4. To avoid extensive bandwidth consumption that may alert a target, Pegasus sends only scheduled updates to a C&C server.
  5. The spyware is designed to evade forensic analysis, avoid detection by anti-virus software, and can be deactivated and removed by the attacker, when and if necessary.


Is Surveillance has legal backing?

  1. There are legal provisions for intercepting communication and accessing digitally stored information in the interests of national security and public safety.
  2. The capture of a handheld machine by Pegasus turns that into a real-time spy on the target who can be watched over and followed every step.
  3. This surveillance is total, into their private and intimate lives, which have no bearing on any public interest.
  4. Information obtained illegally may have been used to compromise institutions, to steal elections, sabotage Opposition campaigns, and even dislodge an Opposition government.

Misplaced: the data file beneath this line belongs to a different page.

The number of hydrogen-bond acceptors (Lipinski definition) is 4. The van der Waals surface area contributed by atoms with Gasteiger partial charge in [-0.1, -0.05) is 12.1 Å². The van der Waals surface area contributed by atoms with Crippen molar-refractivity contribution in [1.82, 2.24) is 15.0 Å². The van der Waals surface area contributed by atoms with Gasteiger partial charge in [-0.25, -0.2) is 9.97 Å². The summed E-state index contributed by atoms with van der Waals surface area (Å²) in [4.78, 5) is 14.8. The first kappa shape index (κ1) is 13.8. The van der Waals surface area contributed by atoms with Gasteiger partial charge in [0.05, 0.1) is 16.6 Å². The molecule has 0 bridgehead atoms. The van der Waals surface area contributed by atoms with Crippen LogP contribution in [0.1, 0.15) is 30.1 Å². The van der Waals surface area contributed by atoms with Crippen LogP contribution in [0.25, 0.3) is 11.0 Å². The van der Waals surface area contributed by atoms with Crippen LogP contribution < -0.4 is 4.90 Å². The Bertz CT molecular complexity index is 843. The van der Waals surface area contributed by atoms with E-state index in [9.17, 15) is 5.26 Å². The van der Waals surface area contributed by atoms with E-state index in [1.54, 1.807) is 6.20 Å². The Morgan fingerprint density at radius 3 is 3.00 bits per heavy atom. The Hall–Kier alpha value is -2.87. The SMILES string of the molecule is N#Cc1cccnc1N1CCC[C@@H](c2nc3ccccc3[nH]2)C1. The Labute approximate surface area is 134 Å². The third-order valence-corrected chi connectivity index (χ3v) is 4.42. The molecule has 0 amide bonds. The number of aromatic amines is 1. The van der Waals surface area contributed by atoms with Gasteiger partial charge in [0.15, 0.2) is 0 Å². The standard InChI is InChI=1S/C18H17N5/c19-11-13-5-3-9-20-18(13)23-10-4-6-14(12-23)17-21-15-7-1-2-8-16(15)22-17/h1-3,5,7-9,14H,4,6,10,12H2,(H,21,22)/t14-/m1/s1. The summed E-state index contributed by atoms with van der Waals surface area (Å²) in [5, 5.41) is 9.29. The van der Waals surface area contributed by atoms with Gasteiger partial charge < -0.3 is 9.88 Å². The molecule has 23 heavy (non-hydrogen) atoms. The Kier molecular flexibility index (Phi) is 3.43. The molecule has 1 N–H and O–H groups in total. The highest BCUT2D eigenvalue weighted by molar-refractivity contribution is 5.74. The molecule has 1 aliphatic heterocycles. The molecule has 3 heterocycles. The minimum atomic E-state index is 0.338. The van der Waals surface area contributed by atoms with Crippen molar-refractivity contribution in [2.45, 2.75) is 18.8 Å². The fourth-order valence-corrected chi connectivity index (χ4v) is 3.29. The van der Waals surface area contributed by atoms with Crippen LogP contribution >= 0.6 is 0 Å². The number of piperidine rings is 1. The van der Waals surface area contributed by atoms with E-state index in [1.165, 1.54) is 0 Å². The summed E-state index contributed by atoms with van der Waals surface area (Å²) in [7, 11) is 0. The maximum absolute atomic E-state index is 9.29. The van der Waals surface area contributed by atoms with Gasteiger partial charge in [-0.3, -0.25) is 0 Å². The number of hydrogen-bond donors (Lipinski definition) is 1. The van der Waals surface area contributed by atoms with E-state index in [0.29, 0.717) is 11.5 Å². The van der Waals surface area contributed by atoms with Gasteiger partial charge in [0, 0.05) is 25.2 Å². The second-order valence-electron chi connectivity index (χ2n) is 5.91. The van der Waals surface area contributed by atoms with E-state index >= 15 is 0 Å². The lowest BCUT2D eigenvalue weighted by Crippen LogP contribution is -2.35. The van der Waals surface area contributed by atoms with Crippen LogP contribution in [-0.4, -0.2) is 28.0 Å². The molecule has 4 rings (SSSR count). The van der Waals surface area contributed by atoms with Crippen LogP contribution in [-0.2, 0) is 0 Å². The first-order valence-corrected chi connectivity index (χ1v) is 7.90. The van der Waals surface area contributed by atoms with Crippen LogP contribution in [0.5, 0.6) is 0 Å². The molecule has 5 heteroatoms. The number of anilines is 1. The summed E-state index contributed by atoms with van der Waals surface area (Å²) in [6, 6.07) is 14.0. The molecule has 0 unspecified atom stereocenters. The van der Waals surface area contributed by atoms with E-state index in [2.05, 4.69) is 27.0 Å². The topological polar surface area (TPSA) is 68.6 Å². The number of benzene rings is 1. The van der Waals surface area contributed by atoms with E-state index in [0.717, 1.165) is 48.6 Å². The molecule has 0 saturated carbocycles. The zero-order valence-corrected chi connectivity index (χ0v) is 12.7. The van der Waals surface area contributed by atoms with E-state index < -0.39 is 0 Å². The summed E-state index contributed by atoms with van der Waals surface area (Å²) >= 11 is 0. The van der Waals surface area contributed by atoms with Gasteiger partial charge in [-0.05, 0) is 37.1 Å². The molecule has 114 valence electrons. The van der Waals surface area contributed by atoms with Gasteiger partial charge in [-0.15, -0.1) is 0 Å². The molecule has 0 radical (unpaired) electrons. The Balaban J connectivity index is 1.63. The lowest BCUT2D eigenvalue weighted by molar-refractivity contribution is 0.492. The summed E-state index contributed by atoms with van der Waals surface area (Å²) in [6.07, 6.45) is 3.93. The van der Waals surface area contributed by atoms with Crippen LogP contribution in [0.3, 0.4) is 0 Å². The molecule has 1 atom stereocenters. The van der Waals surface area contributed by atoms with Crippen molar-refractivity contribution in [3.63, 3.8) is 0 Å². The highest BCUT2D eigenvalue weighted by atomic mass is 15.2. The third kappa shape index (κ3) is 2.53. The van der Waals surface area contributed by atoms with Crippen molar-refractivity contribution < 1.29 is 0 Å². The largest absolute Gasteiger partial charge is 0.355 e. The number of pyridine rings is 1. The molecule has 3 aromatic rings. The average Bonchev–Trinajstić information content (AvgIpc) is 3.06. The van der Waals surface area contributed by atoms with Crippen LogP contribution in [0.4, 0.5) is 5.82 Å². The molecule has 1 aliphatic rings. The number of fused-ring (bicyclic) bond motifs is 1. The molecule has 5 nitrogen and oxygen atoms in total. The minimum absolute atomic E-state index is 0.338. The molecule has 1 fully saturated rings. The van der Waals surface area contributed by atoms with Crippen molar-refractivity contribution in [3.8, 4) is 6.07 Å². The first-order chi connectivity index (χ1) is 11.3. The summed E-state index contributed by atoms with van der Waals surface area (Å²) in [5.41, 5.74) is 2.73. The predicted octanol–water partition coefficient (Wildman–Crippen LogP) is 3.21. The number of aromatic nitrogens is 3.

5. Indian citizens were indeed targets of a vicious, abominable and uncivil surveillance campaign by a government entity, Indian or foreign.
  6. Lack of awareness and specialists in digital security makes this a vulnerable sector.
  7. Terrorists and other anti-social elements have started using more of cyberspace which provides them with more getaways.


Cyber Security Framework in India:

  1. Cyber security has become an integral aspect of national security. Moreover, its area of influence extends far beyond military domains to cover all aspects of a nation’s governance, economy and welfare.
  2. With countries resorting to digital warfare and hackers targeting business organisations and government processes, India has to create awareness that not a single person or institution is immune to it.
  3. While the government and the corporate world are better placed perhaps to create their own programs, it is the civil society who needs to bring into this ambit.
  4. Educational institutions including central universities, private universities, industry associations, Industrial Training Institutes (ITIs) must incorporate courses on cybersecurity.